To date Argentina’s ventures in harnessing wind power have taken place largely in Patagonia and also in the province of Buenos Aires. The Patagonian city of Comodoro Rivadavia derives 10% of its electrical supply from wind farms. But Argentina has a long way to go before it catches up with European countries, such as Denmark and Germany, which are the driving force in this global industry.

According to the Global Wind Energy Council, Europe has a 34,205 MW capacity derived from wind power, while Central and South America have a combined capacity of 150 MW.

“It has been an energy [source] that has required a certain subsidizing, that Europe has given,” explains Betti, “In Argentina, the price of the megawatt dollar was and is low compared with the cost of the installation of a wind farm.”

Although wind energy requires a heavier initial investment than fossil fuel resources, generation costs have fallen by 50% over the past 15 years. The technology itself consists of wind turbines, which are large structures generating approximately 1,500 kw of electricity. These installations generally consist of a tower up to 80 metres in height and a rotor with a diameter starting at 60 metres.

Wind turbines stand alone or are grouped together to form wind farms either on land or offshore. Every mill has a generator which is connected to an electrical grid.

The Argentine federal government passed a law which stipulates remuneration of 1 Argentine cent for every KW/h generated by wind energy. However, industry analysts say this incentive has not been enough to weigh against the high cost of installing wind farms and that in addition, the government has not met their side of the agreement.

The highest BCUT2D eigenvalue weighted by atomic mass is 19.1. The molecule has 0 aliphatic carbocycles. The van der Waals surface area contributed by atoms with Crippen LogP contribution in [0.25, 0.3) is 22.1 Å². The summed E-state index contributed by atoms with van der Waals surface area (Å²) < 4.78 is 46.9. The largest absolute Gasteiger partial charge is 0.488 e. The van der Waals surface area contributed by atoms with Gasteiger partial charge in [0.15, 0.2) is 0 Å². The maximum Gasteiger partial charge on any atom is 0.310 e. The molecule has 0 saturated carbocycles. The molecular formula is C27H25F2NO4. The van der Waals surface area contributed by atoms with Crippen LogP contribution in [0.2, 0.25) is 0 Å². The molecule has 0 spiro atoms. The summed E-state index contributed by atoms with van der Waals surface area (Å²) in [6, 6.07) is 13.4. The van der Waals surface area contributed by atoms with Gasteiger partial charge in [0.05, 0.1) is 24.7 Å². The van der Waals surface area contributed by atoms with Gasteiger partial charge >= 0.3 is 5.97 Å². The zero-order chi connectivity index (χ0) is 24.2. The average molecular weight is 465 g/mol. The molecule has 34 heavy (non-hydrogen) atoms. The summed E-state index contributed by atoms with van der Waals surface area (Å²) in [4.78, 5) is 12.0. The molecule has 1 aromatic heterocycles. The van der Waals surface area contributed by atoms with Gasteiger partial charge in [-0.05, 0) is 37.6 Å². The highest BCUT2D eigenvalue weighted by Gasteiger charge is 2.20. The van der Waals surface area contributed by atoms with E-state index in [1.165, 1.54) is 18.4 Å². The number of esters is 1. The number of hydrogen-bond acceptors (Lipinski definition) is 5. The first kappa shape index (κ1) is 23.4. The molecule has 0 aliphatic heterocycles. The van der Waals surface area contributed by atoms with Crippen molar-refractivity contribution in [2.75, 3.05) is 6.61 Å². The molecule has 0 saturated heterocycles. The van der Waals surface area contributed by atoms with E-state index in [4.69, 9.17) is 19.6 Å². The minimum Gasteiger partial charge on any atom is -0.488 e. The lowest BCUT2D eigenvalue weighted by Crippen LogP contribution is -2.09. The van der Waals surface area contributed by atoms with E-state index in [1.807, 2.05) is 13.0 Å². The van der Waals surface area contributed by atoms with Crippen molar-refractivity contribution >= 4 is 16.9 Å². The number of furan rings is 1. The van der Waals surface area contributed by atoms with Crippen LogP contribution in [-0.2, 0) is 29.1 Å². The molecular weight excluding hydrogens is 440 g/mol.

Other potential incentives for the installation of wind turbines could come from abroad under the Kyoto Protocol, which calls for industrialized countries to cut harmful greenhouse gas emissions by 2012 to 5% below 1990 levels. As a developing country, Argentina is not bound to meet emissions targets. However, Argentina’s wind energy sector could stand to benefit from the Protocol’s Clean Development Mechanism, which outlines the possibility for developed countries to receive emissions credits (permission to pollute) for financing projects that reduce harmful emissions in developing countries.

Argentina’s 2004 energy crisis was widely regarded as driven by state regulation and not owing to a natural shortage, but it could be seen as another incentive for investment in renewable energy sources such as wind. But Betti says wind energy’s role in bridging the gap between demand and supply is minimal.

“It’s a contribution, no more,” says the Siemens Power Generation executive, who adds wind power functions best as one source among many providing the electrical grid.

Wind energy has a characteristic: it’s there when there’s wind,” says Betti, “You cannot trust in the continuous production of energy based exclusively on wind energy.”

“It doesn’t really benefit industry,” says Betti, “Industry requires dependability and permanency - wind power is for adding energy to the public grid.”

“What we see in Argentina is a potential for the installation of wind farms,” explains Betti, “Our project is, now early on, to contribute to this plan and to those businesses who want to install wind energy in the country.”

In related news United States General Electric announced this week that its wind energy (aeolic) department forecasts an annual turnover of 2 billion US dollars (approx. £ 1 billion). In 2002 when GE moved into the wind energy market sales reached 500 million US dollars and have since grown steadily.